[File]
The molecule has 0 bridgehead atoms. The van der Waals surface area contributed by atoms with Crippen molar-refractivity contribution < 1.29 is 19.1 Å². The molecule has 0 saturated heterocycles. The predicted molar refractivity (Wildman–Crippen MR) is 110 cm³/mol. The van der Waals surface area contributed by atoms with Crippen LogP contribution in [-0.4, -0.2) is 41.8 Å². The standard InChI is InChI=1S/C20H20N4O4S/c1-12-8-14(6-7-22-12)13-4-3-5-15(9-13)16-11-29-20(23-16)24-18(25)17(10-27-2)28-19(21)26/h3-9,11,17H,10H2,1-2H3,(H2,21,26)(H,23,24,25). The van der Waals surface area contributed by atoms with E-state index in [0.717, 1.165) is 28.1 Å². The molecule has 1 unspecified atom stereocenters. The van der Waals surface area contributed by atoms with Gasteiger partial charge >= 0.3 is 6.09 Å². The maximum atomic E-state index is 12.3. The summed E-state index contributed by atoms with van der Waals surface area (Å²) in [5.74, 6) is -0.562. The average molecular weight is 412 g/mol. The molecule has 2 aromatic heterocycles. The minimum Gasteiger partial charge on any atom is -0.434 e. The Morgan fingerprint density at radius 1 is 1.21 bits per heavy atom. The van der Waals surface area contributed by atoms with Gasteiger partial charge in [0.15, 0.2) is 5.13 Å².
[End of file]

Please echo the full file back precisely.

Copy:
The molecule has 0 bridgehead atoms. The van der Waals surface area contributed by atoms with Crippen molar-refractivity contribution < 1.29 is 19.1 Å². The molecule has 0 saturated heterocycles. The predicted molar refractivity (Wildman–Crippen MR) is 110 cm³/mol. The van der Waals surface area contributed by atoms with Crippen LogP contribution in [-0.4, -0.2) is 41.8 Å². The standard InChI is InChI=1S/C20H20N4O4S/c1-12-8-14(6-7-22-12)13-4-3-5-15(9-13)16-11-29-20(23-16)24-18(25)17(10-27-2)28-19(21)26/h3-9,11,17H,10H2,1-2H3,(H2,21,26)(H,23,24,25). The van der Waals surface area contributed by atoms with E-state index in [0.717, 1.165) is 28.1 Å². The molecule has 1 unspecified atom stereocenters. The van der Waals surface area contributed by atoms with Gasteiger partial charge >= 0.3 is 6.09 Å². The maximum atomic E-state index is 12.3. The summed E-state index contributed by atoms with van der Waals surface area (Å²) in [5.74, 6) is -0.562. The average molecular weight is 412 g/mol. The molecule has 2 aromatic heterocycles. The minimum Gasteiger partial charge on any atom is -0.434 e. The Morgan fingerprint density at radius 1 is 1.21 bits per heavy atom. The van der Waals surface area contributed by atoms with Gasteiger partial charge in [0.15, 0.2) is 5.13 Å².